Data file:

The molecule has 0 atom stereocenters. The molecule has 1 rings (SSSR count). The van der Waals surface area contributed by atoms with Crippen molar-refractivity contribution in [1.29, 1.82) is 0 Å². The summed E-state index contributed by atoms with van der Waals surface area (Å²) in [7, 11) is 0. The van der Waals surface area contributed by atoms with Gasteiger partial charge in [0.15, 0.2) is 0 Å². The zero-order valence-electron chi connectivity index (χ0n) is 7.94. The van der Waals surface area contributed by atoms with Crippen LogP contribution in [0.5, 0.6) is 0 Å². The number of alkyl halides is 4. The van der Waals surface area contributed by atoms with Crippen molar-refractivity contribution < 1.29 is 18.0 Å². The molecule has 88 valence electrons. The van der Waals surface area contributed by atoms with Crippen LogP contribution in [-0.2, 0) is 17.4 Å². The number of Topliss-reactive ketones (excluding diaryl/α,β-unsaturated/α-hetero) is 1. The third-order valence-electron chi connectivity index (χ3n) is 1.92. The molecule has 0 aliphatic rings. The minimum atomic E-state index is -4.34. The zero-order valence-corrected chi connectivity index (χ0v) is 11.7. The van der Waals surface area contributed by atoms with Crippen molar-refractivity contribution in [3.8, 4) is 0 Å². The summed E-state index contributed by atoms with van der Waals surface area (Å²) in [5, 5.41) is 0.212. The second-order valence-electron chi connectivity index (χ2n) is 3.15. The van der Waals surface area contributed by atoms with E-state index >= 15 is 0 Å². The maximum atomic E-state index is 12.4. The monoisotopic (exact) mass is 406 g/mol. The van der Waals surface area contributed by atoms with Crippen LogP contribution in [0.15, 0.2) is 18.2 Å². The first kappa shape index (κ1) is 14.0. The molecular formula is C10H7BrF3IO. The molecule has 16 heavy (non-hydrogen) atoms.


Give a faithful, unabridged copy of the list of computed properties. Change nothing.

The molecule has 0 atom stereocenters. The molecule has 1 rings (SSSR count). The van der Waals surface area contributed by atoms with Crippen molar-refractivity contribution in [1.29, 1.82) is 0 Å². The summed E-state index contributed by atoms with van der Waals surface area (Å²) in [7, 11) is 0. The van der Waals surface area contributed by atoms with Gasteiger partial charge in [0.15, 0.2) is 0 Å². The zero-order valence-electron chi connectivity index (χ0n) is 7.94. The van der Waals surface area contributed by atoms with Crippen LogP contribution in [0.5, 0.6) is 0 Å². The number of alkyl halides is 4. The van der Waals surface area contributed by atoms with Crippen molar-refractivity contribution < 1.29 is 18.0 Å². The molecule has 88 valence electrons. The van der Waals surface area contributed by atoms with Crippen LogP contribution in [-0.2, 0) is 17.4 Å². The number of Topliss-reactive ketones (excluding diaryl/α,β-unsaturated/α-hetero) is 1. The third-order valence-electron chi connectivity index (χ3n) is 1.92. The molecule has 0 aliphatic rings. The minimum atomic E-state index is -4.34. The zero-order valence-corrected chi connectivity index (χ0v) is 11.7. The van der Waals surface area contributed by atoms with Crippen molar-refractivity contribution in [3.8, 4) is 0 Å². The summed E-state index contributed by atoms with van der Waals surface area (Å²) in [5, 5.41) is 0.212. The second-order valence-electron chi connectivity index (χ2n) is 3.15. The van der Waals surface area contributed by atoms with E-state index >= 15 is 0 Å². The maximum atomic E-state index is 12.4. The monoisotopic (exact) mass is 406 g/mol. The van der Waals surface area contributed by atoms with Crippen LogP contribution in [0.15, 0.2) is 18.2 Å². The first kappa shape index (κ1) is 14.0. The molecular formula is C10H7BrF3IO. The molecule has 16 heavy (non-hydrogen) atoms.